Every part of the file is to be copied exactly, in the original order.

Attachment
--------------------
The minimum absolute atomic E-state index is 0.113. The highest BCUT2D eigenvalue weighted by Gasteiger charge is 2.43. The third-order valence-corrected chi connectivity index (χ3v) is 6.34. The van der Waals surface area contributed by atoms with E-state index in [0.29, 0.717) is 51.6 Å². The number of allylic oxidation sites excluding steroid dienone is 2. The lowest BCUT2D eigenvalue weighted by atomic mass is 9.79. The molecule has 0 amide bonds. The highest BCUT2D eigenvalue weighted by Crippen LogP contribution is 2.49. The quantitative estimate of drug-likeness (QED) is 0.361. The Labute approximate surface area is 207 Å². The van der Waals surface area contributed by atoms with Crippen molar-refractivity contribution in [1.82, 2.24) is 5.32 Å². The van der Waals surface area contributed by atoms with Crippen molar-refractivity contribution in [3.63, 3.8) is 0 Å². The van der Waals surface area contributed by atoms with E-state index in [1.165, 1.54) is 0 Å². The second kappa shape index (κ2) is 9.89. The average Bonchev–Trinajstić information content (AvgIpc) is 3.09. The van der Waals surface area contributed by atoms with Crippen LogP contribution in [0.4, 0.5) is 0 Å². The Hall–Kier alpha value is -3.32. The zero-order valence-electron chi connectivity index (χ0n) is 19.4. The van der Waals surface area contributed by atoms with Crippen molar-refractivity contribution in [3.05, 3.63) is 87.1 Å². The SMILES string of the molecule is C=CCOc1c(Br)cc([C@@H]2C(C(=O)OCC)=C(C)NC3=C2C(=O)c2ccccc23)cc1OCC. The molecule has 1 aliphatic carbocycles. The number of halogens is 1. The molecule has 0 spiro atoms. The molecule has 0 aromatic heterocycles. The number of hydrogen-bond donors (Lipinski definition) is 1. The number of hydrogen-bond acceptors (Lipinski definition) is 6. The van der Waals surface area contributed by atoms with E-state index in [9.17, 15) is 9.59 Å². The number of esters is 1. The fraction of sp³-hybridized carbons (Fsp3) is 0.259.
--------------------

The minimum absolute atomic E-state index is 0.113. The highest BCUT2D eigenvalue weighted by Gasteiger charge is 2.43. The third-order valence-corrected chi connectivity index (χ3v) is 6.34. The van der Waals surface area contributed by atoms with E-state index in [0.29, 0.717) is 51.6 Å². The number of allylic oxidation sites excluding steroid dienone is 2. The lowest BCUT2D eigenvalue weighted by atomic mass is 9.79. The molecule has 0 amide bonds. The highest BCUT2D eigenvalue weighted by Crippen LogP contribution is 2.49. The quantitative estimate of drug-likeness (QED) is 0.361. The Labute approximate surface area is 207 Å². The van der Waals surface area contributed by atoms with Crippen molar-refractivity contribution in [1.82, 2.24) is 5.32 Å². The van der Waals surface area contributed by atoms with Crippen molar-refractivity contribution in [3.63, 3.8) is 0 Å². The van der Waals surface area contributed by atoms with E-state index in [1.165, 1.54) is 0 Å². The second kappa shape index (κ2) is 9.89. The average Bonchev–Trinajstić information content (AvgIpc) is 3.09. The van der Waals surface area contributed by atoms with Crippen LogP contribution in [0.4, 0.5) is 0 Å². The Hall–Kier alpha value is -3.32. The zero-order valence-electron chi connectivity index (χ0n) is 19.4. The van der Waals surface area contributed by atoms with Crippen molar-refractivity contribution in [3.05, 3.63) is 87.1 Å². The SMILES string of the molecule is C=CCOc1c(Br)cc([C@@H]2C(C(=O)OCC)=C(C)NC3=C2C(=O)c2ccccc23)cc1OCC. The molecule has 1 aliphatic carbocycles. The number of halogens is 1. The molecule has 0 spiro atoms. The molecule has 0 aromatic heterocycles. The number of hydrogen-bond donors (Lipinski definition) is 1. The number of hydrogen-bond acceptors (Lipinski definition) is 6. The van der Waals surface area contributed by atoms with E-state index in [9.17, 15) is 9.59 Å². The number of esters is 1. The fraction of sp³-hybridized carbons (Fsp3) is 0.259.